**Authors:**

(1) Nhat A. Nghiem, Department of Physics and Astronomy, State University of New York (email: nhatanh.nghiemvu@stonybrook.edu);

(2) Tzu-Chieh Wei, Department of Physics and Astronomy, State University of New York and C. N. Yang Institute for Theoretical Physics, State University of New York.

## Table of Links

Acknowledgements, Declarations, Data Availability Statement, and References

Following the celebrated quantum algorithm for solving linear equations (so-called HHL algorithm), Childs, Kothari and Somma [SIAM Journal on Computing, **46**: 1920, (2017)] provided an approach to solve a linear system of equations with exponentially improved dependence on precision. In this note, we aim to complement such a result for applying a matrix to some quantum state, based upon their Chebyshev polynomial approach. A few examples that motivate this application are included and we further discuss an application of this improved matrix application algorithm explicitly with an efficient quantum procedure.

## I. MAIN PROCEDURE

The error dependence O(1/ϵ) is a result of the quantum phase estimation (QPE) subroutine used in HHL algorithm. This dependence has been significantly improved in [2] to scale as O(poly(log(1/ϵ))). As mentioned in [2], due to the finite-bit precision required to achieve an error ϵ eventually, the QPE subroutine in [1] limits a better scaling of error dependence. Instead, the authors of [2] outlined two approaches based on Fourier and Chebyshev series decomposition. These two methods are implemented differently, but they share the same striking property: their truncations at relatively low orders (∼ O(poly(log(1/ϵ))) guarantee an approximation error ϵ of the given function, i.e., 1/x, for the matrix inversion. These series decompositions are then integrated into quantum algorithms thanks to a procedure to apply a linear combination of unitary operators. Details can be found in [2], and, in particular, see their Lemma 6 and Lemma 7.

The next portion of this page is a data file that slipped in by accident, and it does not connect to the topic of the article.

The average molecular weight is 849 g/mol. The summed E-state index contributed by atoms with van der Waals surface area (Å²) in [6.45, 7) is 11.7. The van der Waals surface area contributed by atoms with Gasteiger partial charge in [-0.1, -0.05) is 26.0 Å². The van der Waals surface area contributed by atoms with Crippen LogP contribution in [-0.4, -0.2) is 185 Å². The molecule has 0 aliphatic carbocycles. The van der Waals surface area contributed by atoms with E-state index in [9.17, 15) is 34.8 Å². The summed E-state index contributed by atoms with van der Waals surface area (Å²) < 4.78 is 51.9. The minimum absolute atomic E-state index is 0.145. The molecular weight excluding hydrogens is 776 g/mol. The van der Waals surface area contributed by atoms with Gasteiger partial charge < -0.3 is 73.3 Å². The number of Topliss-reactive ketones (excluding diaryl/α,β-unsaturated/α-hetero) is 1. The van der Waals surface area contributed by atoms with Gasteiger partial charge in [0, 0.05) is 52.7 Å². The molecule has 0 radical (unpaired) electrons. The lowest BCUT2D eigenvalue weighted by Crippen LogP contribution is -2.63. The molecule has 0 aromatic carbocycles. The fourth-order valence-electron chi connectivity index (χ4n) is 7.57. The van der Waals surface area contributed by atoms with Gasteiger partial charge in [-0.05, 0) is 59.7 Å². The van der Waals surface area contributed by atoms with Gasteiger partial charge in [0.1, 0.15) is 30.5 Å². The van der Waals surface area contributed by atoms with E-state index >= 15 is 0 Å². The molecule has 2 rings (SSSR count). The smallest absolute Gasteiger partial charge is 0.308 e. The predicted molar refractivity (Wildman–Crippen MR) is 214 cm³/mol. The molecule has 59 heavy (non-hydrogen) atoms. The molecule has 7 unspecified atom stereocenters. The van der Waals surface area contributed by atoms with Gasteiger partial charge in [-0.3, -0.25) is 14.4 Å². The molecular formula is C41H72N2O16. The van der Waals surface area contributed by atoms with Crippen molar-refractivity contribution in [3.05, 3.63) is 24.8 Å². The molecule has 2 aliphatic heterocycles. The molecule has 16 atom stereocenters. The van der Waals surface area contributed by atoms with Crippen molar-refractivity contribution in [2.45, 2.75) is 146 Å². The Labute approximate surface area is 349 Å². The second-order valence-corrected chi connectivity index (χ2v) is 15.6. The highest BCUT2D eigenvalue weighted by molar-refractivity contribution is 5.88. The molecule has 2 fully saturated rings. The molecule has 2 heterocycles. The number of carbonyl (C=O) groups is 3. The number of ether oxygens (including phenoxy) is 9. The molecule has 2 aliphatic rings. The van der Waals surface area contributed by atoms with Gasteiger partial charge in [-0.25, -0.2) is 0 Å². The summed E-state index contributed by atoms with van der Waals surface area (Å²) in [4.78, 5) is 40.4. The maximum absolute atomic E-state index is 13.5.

As worked out in [4], multiplication of a matrix is an adaptive version of HHL algorithm [1]. After the QPE step, one simply performs controlled-rotation on the ancilla with the multiplied eigenvalues (instead of dividing them) to achieve the goal of multiplication (see [1, 4] for details). Since it is just a slight modification of the HHL algorithm, the QPE subroutine is still employed and hence, the running time still scales as O(1/ϵ). It is very natural to ask if such an error scaling could be improved to O(poly(log(1/ϵ))), as for the matrix inversion case. The answer is affirmative, and it is surprisingly simple to achieve this, as we explain below.

We now discuss the Chebyshev series approach in [2]. The two main ingredients of this approach are: (1) approximating a function (in the matrix inversion case, it is 1/x) by a linear combination of Chebyshev polynomials, and (2) implementing each Chebyshev polynomial by a quantum walk [6]. In [2], all these ingredients are discussed comprehensively, and hence we would not repeat the details here. Instead, we recapitulate a key result from there. For completeness, a brief review of key ingredients from [2] is provided in Appendix A.

Before we head into some applications, we make a quick comparison between our improved matrix multiplication algorithm versus previously known method for multiplying matrix, which occurs in the context of data fitting [4]. For completeness, the statement of the matrix multiplication problem is, for a given state |b⟩, we need to prepare the state A |b⟩ /|A |b⟩ | where |.| refers to the norm. In their work [4], the authors essentially adapt HHL algorithm [1] to implement matrix multiplication by simply adjusting the phase rotation step, which produces the desired state in time

Meanwhile, as we pointed out in Thm 1, the desired state could be produced in time that scales polylogarithmically to most of parameters, except sparsity s. It demonstrates the quite surprising power of the Chebyshev approach that was first employed in [2]. Furthermore, in this approach, only a single query to entries of A is being used.

This paper is available on arxiv under CC 4.0 license.